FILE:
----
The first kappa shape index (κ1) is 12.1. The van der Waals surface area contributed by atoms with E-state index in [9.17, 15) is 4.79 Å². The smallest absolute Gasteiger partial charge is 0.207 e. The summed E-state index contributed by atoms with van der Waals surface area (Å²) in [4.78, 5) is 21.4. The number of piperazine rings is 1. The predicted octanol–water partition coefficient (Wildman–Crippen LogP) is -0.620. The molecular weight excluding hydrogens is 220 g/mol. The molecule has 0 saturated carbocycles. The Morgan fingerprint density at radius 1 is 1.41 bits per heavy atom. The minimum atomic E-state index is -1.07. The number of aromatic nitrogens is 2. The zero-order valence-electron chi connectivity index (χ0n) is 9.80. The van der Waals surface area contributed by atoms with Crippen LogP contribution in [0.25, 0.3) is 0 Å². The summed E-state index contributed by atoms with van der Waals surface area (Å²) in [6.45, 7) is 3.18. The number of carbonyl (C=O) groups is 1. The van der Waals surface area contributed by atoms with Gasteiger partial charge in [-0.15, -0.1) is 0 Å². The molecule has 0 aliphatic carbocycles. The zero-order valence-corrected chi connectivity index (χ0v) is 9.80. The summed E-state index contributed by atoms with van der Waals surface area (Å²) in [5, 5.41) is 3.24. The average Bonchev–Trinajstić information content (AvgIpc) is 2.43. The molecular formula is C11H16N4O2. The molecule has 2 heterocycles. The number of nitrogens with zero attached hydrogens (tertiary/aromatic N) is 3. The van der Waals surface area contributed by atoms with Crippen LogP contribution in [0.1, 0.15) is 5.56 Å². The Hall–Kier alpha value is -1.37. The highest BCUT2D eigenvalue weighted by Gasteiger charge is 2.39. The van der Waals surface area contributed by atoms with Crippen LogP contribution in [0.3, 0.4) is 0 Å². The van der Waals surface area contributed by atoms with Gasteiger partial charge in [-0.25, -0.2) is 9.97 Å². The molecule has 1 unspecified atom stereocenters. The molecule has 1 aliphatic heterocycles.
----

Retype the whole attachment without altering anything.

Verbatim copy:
The first kappa shape index (κ1) is 12.1. The van der Waals surface area contributed by atoms with E-state index in [9.17, 15) is 4.79 Å². The smallest absolute Gasteiger partial charge is 0.207 e. The summed E-state index contributed by atoms with van der Waals surface area (Å²) in [4.78, 5) is 21.4. The number of piperazine rings is 1. The predicted octanol–water partition coefficient (Wildman–Crippen LogP) is -0.620. The molecular weight excluding hydrogens is 220 g/mol. The molecule has 0 saturated carbocycles. The Morgan fingerprint density at radius 1 is 1.41 bits per heavy atom. The minimum atomic E-state index is -1.07. The number of aromatic nitrogens is 2. The zero-order valence-electron chi connectivity index (χ0n) is 9.80. The van der Waals surface area contributed by atoms with Crippen LogP contribution in [0.25, 0.3) is 0 Å². The summed E-state index contributed by atoms with van der Waals surface area (Å²) in [6.45, 7) is 3.18. The number of carbonyl (C=O) groups is 1. The van der Waals surface area contributed by atoms with Gasteiger partial charge in [-0.15, -0.1) is 0 Å². The molecule has 0 aliphatic carbocycles. The zero-order valence-corrected chi connectivity index (χ0v) is 9.80. The summed E-state index contributed by atoms with van der Waals surface area (Å²) in [5, 5.41) is 3.24. The average Bonchev–Trinajstić information content (AvgIpc) is 2.43. The molecular formula is C11H16N4O2. The molecule has 2 heterocycles. The number of nitrogens with zero attached hydrogens (tertiary/aromatic N) is 3. The van der Waals surface area contributed by atoms with Crippen LogP contribution in [0.1, 0.15) is 5.56 Å². The Hall–Kier alpha value is -1.37. The highest BCUT2D eigenvalue weighted by Gasteiger charge is 2.39. The van der Waals surface area contributed by atoms with Crippen LogP contribution in [0.3, 0.4) is 0 Å². The van der Waals surface area contributed by atoms with Gasteiger partial charge in [-0.25, -0.2) is 9.97 Å². The molecule has 1 unspecified atom stereocenters. The molecule has 1 aliphatic heterocycles.